How Bathtime Changes As Baby Gets Older

Thanks to Disney for sponsoring this post and giving me the Minnie Mouse Deluxe Hooded Towel and Winnie the Pooh Daily Renewal Naturals Baby Shampoo for free.

Once upon a time, I would bathe my baby while holding her up with my arms because she was too tiny to support her own body. I would gently wash her while being careful not to splash her or get water in her eyes.

Pooh_babyshampoogroup_babyfresh-sqAnd then one day before I knew it, I was sitting beside her as she played in the tub, me wiping water from my face as I watched her giggle. Somewhere along the way, she had learned how to splash.

My fragile little newborn evolved into a wiggly baby. Bathtubs were no longer just for bathing. They were for kicking your feet feverishly as water flowed over the side of the tub; and once sitting up became easy to do, they were no longer for kicking feet but for a new kind of splashing — hands rising and plummeting into the water time and time again.

As bathtime becomes even more fun for my sweet Lola, I am finding that it involves more cleanup for me. Puddles line the bathroom floor and water stains cover my shirt.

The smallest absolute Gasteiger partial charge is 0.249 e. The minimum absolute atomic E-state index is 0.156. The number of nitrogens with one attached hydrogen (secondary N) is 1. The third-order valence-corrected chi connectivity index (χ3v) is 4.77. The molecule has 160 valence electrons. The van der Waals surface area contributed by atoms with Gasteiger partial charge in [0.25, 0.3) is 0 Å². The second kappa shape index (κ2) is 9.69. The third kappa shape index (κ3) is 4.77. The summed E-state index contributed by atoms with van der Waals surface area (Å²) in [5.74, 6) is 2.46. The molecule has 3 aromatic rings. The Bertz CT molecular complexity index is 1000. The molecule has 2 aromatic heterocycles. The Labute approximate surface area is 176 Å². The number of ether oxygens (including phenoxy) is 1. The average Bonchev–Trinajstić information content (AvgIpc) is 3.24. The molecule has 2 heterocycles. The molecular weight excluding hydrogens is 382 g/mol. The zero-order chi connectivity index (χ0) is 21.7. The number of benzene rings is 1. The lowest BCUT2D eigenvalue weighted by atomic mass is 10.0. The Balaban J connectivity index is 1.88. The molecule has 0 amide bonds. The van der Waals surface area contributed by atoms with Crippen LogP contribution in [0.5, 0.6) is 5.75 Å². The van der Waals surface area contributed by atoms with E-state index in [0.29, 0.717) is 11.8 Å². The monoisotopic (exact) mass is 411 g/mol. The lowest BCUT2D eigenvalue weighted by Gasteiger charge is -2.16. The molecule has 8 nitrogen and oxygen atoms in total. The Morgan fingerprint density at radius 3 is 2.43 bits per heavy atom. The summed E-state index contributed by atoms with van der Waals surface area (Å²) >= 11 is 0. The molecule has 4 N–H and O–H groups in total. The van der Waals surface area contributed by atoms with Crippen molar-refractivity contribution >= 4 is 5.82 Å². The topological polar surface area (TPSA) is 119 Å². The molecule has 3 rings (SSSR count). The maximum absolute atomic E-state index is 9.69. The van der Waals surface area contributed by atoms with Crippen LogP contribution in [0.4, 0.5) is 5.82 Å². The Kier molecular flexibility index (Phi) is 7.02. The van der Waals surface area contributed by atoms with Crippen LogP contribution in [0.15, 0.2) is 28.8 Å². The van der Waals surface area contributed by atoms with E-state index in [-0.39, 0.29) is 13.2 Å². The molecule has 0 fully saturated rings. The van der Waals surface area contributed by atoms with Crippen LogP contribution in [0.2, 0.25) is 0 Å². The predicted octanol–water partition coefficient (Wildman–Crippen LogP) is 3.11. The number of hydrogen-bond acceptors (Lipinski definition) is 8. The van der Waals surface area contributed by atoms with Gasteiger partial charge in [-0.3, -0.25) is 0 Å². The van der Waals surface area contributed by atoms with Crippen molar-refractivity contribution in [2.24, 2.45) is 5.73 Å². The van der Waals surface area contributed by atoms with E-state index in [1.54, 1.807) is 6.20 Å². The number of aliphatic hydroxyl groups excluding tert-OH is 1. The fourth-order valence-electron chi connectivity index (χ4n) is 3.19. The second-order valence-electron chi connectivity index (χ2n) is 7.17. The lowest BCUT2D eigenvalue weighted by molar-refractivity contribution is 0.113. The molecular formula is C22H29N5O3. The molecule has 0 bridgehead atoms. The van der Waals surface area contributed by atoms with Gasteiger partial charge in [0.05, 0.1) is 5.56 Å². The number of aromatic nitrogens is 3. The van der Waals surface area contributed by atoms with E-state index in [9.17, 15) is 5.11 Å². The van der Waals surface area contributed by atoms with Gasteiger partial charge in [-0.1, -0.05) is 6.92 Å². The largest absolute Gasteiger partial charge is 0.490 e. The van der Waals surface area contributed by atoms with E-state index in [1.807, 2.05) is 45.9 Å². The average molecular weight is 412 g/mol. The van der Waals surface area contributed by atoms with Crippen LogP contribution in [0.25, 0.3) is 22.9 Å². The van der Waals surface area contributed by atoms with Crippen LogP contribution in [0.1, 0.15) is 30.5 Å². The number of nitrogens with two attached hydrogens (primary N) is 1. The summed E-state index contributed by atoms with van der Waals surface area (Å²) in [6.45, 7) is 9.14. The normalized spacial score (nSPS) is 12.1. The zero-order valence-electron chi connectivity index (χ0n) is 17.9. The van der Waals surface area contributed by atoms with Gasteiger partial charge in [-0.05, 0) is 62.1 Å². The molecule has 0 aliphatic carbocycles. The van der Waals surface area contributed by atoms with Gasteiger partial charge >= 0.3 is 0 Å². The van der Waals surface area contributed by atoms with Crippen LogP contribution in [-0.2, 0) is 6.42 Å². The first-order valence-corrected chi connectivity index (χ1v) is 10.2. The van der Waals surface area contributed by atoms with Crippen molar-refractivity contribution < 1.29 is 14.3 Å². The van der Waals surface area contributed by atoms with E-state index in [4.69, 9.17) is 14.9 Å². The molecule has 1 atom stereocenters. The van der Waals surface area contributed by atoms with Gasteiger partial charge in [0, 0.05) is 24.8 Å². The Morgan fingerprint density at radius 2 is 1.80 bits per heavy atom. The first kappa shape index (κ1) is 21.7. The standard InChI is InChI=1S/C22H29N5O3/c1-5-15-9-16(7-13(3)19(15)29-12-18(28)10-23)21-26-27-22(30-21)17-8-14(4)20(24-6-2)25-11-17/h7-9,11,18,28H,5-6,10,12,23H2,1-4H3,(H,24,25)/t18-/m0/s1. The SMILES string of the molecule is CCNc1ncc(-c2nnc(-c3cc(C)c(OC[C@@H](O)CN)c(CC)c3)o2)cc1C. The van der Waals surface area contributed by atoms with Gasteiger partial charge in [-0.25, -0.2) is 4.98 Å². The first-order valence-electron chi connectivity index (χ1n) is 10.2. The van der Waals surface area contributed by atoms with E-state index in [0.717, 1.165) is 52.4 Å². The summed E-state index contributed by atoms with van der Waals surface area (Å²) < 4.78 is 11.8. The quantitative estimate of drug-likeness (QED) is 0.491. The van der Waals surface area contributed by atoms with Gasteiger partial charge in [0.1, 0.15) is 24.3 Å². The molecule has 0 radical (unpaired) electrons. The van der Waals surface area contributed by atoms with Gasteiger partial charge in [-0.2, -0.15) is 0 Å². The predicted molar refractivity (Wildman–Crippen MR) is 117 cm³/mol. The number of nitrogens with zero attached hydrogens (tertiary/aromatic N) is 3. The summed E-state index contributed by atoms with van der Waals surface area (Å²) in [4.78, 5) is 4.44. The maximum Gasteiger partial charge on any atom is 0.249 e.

As bathtime for Lola evolves, it also evolves for me. Bathtime began as a chance for me to simply wash my baby and prepare her for bed. I would talk and smile while she would listen — and over time, offer up the occasional coo. Then one day, it became a chance for her to play and laugh. I still talk, but now we laugh together. And as I bathe her while she splashes, the only thing on my mind is bathtime. During our time together, the bathroom is filled with the sound of laughter, water splashing, and a mama speaking to her baby in that sing-song voice synonymous with motherhood.

When she is done, I swoop her up and wrap her in a cozy towel. As I smile at how cute she looks all wrapped up, I am again reminded of how much she’s grown. No longer just still, but wiggling in my arms. For me, bathtime isn’t just about bathing — it’s about bonding and taking a moment to just be. While she sits soaking her little body in the tub, I sit soaking in this part of her development and all the magic that comes with it — wet clothes, giggles, smiles, and the sweet smell of a freshly bathed babe.

The day will come when I will miss the sound of laughter to the tune of water splashing. I remind myself to continue soaking in the magic while it lasts. Before I know it, simple splashes will be replaced by a tub full of toys and imaginative play. Bathtime once again will have evolved.

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